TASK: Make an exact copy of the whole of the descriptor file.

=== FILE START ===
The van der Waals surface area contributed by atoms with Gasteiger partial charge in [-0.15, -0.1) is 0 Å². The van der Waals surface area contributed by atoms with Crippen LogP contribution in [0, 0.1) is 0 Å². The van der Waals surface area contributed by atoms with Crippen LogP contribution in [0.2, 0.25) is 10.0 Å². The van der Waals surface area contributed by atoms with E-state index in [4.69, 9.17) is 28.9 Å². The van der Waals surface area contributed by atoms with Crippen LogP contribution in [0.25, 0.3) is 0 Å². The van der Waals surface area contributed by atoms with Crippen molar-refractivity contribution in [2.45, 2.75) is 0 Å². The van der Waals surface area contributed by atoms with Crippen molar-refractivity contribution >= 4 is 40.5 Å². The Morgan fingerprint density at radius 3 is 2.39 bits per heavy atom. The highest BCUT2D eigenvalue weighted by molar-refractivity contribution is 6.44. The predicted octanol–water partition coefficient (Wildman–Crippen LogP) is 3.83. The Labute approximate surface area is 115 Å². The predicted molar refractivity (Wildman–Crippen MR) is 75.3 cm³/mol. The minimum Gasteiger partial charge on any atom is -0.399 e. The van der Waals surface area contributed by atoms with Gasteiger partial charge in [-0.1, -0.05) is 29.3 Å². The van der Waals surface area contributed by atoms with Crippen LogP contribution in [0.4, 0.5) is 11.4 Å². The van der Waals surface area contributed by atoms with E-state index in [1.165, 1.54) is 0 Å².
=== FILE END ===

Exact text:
The van der Waals surface area contributed by atoms with Gasteiger partial charge in [-0.15, -0.1) is 0 Å². The van der Waals surface area contributed by atoms with Crippen LogP contribution in [0, 0.1) is 0 Å². The van der Waals surface area contributed by atoms with Crippen LogP contribution in [0.2, 0.25) is 10.0 Å². The van der Waals surface area contributed by atoms with E-state index in [4.69, 9.17) is 28.9 Å². The van der Waals surface area contributed by atoms with Crippen LogP contribution in [0.25, 0.3) is 0 Å². The van der Waals surface area contributed by atoms with Crippen molar-refractivity contribution in [2.45, 2.75) is 0 Å². The van der Waals surface area contributed by atoms with Crippen molar-refractivity contribution >= 4 is 40.5 Å². The Morgan fingerprint density at radius 3 is 2.39 bits per heavy atom. The highest BCUT2D eigenvalue weighted by molar-refractivity contribution is 6.44. The predicted octanol–water partition coefficient (Wildman–Crippen LogP) is 3.83. The Labute approximate surface area is 115 Å². The predicted molar refractivity (Wildman–Crippen MR) is 75.3 cm³/mol. The minimum Gasteiger partial charge on any atom is -0.399 e. The van der Waals surface area contributed by atoms with Gasteiger partial charge in [-0.1, -0.05) is 29.3 Å². The van der Waals surface area contributed by atoms with Crippen LogP contribution in [0.4, 0.5) is 11.4 Å². The van der Waals surface area contributed by atoms with E-state index in [1.165, 1.54) is 0 Å².